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Powderface Ridge (south approach)
Kananaskis, Alberta
May 16, 2009

Hwy. 66 opened on May 15, as it does every year, allowing us access to Powderface trail, the south approach. It also allowed access to dozens of other adventurers on foot, bikes and snowshoes, although none appeared to get far. (Powderface Ridge can also be reached using the east approach, although it is longer.)

According to the route description in Kananaskis Country Trail Guide, Powderface trail begins on the southwest slopes of Powderface Ridge and reaches a saddle before swinging around to the east slopes. It then runs well below the ridge until just before the summit where it switchbacks up to the ridge. Although the trail would normally be easier than the ridgewalk, I expected it would hold more snow since it's on the leeward side.

I wanted to avoid the leeward slopes and instead ascend the south end of the ridge and follow the ridge to the summit. Exposed to the wind, I hoped the crest would be mostly free of snow.

Soon after Dinah and I started up the trail, we encountered patches of snow. As we climbed, the snow became more prevalent and deeper, up to our thighs in some places. We stayed on the trail until it crossed the saddle and swung north. We left the trail and ascended an open, dry slope before encountering a minor cliff band. Scrambling up through the cliffs, we hit another open slope followed by another, more serious cliff band. Past that we arrived on the crest of the ridge.

The ridge held more snow than I expected, but it was mostly firm. Between us and the summit were nearly three kilometres of treed, rocky, undulating ridge. Nothing technical, just offtrail hiking. Along the way, we had great views of Banded Peak, Nihahi Ridge, Compression Ridge and other mountains well covered in snow.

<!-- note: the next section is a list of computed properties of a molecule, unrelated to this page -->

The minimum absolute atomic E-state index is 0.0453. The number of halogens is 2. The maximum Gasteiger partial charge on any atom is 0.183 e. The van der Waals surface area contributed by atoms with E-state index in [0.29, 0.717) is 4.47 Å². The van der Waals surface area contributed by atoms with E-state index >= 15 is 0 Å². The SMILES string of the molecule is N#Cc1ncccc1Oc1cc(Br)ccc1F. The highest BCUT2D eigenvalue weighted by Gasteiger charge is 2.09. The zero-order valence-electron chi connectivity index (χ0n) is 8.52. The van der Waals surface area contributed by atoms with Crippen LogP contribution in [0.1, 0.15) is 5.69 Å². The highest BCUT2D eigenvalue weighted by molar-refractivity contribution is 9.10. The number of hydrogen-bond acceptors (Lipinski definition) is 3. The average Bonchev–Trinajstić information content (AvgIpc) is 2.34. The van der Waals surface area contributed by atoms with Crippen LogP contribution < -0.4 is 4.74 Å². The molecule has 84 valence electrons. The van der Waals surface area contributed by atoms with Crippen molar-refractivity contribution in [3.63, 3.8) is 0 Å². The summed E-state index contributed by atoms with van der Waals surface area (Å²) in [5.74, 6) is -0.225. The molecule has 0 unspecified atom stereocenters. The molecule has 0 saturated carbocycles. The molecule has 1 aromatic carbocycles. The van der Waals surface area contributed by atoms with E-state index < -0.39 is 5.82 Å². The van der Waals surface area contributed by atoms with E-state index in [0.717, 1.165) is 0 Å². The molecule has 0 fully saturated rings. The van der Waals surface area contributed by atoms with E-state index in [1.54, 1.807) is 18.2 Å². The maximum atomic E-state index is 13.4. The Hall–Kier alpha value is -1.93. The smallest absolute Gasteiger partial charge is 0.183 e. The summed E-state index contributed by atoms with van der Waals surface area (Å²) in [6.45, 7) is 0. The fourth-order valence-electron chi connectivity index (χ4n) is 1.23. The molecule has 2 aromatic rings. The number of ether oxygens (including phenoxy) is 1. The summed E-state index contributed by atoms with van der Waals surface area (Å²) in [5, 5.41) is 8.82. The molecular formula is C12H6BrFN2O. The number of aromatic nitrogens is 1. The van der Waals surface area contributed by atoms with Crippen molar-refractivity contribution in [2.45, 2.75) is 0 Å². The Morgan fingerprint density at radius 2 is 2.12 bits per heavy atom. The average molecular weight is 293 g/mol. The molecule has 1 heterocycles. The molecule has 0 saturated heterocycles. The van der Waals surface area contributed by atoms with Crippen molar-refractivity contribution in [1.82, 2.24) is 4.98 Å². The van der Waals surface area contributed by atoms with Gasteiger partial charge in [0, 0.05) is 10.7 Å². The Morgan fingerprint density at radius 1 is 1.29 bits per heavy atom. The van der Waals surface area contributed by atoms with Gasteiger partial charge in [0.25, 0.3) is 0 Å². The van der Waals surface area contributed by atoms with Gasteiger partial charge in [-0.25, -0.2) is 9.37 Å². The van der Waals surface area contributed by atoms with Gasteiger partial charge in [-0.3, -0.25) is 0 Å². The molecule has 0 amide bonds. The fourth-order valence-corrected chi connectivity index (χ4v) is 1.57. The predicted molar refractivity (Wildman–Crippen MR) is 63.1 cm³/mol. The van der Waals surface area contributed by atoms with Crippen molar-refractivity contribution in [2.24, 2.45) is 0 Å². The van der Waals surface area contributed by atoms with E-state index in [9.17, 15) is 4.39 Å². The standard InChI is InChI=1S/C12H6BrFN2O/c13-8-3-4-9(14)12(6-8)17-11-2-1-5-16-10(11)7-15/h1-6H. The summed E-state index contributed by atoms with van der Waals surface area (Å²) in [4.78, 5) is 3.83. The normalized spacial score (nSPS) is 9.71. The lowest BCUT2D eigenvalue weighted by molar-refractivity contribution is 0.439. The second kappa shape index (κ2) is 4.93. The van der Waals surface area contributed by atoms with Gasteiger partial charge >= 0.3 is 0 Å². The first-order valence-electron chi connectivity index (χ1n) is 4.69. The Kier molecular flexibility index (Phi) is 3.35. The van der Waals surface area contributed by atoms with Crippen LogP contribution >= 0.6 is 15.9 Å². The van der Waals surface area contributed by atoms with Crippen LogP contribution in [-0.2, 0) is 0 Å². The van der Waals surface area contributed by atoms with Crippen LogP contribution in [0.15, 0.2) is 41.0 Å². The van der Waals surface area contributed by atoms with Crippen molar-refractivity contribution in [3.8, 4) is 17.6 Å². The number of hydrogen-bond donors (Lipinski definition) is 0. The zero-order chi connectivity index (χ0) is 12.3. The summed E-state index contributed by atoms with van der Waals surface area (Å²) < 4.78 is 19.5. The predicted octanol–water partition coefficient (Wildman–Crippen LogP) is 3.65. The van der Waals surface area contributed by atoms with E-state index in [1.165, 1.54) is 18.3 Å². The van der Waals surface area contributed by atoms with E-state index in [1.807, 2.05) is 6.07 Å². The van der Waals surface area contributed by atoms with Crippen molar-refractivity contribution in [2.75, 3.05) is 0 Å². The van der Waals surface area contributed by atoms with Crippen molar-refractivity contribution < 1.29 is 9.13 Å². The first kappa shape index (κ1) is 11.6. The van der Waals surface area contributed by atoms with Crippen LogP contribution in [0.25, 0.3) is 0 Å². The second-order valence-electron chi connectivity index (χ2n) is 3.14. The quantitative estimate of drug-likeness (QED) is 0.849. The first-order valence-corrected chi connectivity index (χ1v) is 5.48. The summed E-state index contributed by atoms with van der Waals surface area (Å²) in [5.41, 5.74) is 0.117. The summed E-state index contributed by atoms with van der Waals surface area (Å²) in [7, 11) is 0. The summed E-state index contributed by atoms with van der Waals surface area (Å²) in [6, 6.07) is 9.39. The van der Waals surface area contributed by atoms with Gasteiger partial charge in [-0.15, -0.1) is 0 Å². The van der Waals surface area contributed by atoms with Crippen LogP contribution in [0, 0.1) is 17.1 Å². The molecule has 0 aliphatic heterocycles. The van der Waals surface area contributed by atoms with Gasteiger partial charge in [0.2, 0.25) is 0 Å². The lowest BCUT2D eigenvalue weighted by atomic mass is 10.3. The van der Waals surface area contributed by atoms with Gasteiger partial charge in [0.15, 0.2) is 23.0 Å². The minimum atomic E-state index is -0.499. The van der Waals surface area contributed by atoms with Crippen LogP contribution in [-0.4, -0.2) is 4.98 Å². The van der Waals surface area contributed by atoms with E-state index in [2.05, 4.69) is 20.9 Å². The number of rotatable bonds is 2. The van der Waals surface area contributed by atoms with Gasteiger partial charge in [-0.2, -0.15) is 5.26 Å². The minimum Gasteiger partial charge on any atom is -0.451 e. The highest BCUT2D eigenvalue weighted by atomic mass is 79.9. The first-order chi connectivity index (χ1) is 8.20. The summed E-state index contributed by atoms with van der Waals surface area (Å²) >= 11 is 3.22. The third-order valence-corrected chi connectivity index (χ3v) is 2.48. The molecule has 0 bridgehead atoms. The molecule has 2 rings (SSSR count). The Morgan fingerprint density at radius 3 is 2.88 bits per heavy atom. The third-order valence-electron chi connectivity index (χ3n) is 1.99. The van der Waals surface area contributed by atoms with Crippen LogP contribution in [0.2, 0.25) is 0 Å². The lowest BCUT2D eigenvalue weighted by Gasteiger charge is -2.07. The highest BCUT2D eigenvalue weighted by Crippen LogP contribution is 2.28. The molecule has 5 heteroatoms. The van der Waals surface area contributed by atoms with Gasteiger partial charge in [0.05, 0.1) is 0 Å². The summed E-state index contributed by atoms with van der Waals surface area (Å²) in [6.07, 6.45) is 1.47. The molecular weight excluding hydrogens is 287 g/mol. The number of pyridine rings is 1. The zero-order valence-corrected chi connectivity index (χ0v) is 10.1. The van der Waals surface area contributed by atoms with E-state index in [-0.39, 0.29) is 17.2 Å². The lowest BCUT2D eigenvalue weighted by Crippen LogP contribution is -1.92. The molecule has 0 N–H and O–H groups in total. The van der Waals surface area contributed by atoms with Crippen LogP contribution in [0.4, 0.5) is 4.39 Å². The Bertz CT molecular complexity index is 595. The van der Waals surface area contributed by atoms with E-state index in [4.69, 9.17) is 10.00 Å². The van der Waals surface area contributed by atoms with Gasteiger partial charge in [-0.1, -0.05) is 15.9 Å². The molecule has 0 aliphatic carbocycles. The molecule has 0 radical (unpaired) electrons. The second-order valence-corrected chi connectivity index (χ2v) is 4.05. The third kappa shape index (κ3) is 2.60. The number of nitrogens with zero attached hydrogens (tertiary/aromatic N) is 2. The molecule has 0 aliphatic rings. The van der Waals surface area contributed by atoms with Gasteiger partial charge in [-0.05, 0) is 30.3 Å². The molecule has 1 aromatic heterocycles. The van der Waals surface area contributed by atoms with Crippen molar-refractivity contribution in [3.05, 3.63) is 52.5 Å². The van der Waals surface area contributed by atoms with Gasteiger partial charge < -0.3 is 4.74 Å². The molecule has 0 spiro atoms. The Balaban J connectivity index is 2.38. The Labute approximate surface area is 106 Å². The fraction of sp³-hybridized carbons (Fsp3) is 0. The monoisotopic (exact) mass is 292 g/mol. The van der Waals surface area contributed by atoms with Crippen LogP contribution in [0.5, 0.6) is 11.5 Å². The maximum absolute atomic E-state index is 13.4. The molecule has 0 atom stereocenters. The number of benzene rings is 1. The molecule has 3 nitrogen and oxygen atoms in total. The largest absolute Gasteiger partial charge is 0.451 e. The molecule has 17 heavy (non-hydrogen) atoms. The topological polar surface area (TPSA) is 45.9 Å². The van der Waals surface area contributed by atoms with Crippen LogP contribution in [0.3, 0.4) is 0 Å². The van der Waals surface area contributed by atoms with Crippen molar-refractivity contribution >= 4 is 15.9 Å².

The summit of Powderface appeared to comprise two high points and neither had a cairn. We didn't feel enticed to linger, maybe it was clouds and cool temperatures, so we soon started back the same way. When we returned to the south end of the ridge, we found fresh tracks that stopped there. Apparently two people had made the ridge crest but weren't inclined to trudge to the distant summit as we had.

Instead of going down the cliffs and dropping down to the saddle, we kept following the ridge, bypassing the saddle before returning to the trail.

The south end of Powderface Ridge (centre): we'll ascend the backside and descend the front

Hiking up the snow-covered trail

The trail goes through the trees in the centre

The trail through the trees

After leaving the trail we soon reached a minor cliff band

The open slopes lead to another cliff band

Looking down from the base of the second cliff band

Second cliff band is steeper and higher than the first

It also had more snow

After gaining the ridge we headed north

Nihahi and Compression Ridges on our left

The terrain on the ridge varies from treed to open

Views to the southwest

Clouds and cool weather kept the snow firm

The summit appears in the distance

A rock outcrop near the summit

We easily hiked up the rocks

Looking back as we neared the summit. Forgetmenot Ridge in the background

On the summit: above me is Banded Peak with Outlaw Peak, and Mount Glasgow is to the right

On the way back the sun comes out

Back at the south end of the ridge. Bluerock and Threepoint Mountains left (mouse over).

82 J/15 Bragg Creek

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